Eye Issues that May Affect Children
A child’s general health and wellness are largely in the hands of their primary caregivers. While feeding and bathing and teaching young children, parents must also manage their physical needs. Eyesight is one of several aspects that need to be monitored. Because it isn’t always easy to detect when a child has an eye problem that is affecting their vision, parents are encouraged to schedule routine eye exams starting at a young age. Here, we discuss some of the common issues that your child’s eye doctor can address.
- Myopia (my·oh·pee·uh)
Most people know myopia as nearsightedness. To be nearsighted means that objects at a distance appear blurry while those that are near, within a few feet, are clear. Children often lack the verbal skills and awareness to describe their visual difficulties. Parents may notice signs of myopia like their child squinting when looking at objects farther away or their child moving up close to view a computer or television screen.
- Hyperopia (high·per·oh·pee·uh)
The opposite of myopia, hyperopia is often referred to as farsightedness. This problem enables a person to see objects in the distance more clearly than objects that are closer to them. Eye rubbing and squinting are common indications of this vision error. Some children also complain of frequent headaches.
- Astigmatism (uh·stig·muh·tism)
People with astigmatism may have generally blurry vision at all distances. This is because the eye is somewhat oblong, like a football, rather than completely spherical like a basketball.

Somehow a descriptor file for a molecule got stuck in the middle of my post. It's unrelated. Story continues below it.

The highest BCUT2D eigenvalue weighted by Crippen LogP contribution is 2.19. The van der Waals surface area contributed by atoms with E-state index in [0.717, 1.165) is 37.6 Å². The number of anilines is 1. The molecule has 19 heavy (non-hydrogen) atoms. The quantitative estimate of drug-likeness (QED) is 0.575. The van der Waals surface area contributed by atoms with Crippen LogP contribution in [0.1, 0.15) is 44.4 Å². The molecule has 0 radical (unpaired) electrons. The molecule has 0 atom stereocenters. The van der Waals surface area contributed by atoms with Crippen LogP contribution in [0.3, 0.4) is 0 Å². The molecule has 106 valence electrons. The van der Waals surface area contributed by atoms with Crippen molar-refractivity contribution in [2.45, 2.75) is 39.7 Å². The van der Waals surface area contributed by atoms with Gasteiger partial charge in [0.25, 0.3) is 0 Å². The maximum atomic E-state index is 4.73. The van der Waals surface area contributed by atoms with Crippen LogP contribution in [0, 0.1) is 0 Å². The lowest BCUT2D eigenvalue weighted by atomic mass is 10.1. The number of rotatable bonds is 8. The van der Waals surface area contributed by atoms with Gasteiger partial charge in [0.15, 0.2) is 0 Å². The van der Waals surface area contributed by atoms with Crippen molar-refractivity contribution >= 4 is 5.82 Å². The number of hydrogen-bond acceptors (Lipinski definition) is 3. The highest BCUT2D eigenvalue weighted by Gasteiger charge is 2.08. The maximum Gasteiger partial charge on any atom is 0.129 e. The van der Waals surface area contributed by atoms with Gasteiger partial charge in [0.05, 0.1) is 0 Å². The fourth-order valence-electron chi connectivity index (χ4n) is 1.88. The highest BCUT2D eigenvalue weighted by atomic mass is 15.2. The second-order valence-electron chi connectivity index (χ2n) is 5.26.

Each of these vision problems can be corrected with prescription eyeglasses. Routine eye exams need to be maintained for children who wear eyeglasses to ensure they do not struggle physically or academically.
Common Childhood Eye Infections
- Conjunctivitis (con·junk·tuh·vite·us)
We usually hear of this common infection as pink eye. Caused either by bacteria or a virus, conjunctivitis can cause symptoms including a burning or itching sensation, redness, excessive tearing, eye discharge, and crustiness around the eyelashes. This infection can be quite contagious. Children showing symptoms should see their eye doctor right away to receive proper treatment with eye drops or antibiotics. Children should not go to school or play with others until their infection has been treated.
- Chalazion/Stye (ka·lay·zee·un/sty)
A stye or chalazion looks like a bump on the eyelid. The two conditions look similar but are different. A style is caused by bacteria and grows along the base of the eyelid. This problem can be pretty uncomfortable for a child. A chalazion, on the other hand, is more of a cosmetic problem. It isn’t likely to be painful. To treat either condition, a parent may apply warm compresses over the bump for several minutes. This may need to be repeated several times before the bump goes away.
The team at Pasadena Eye Associates is here to help your child feel better. To schedule a visit with us, call (713) 473-5715.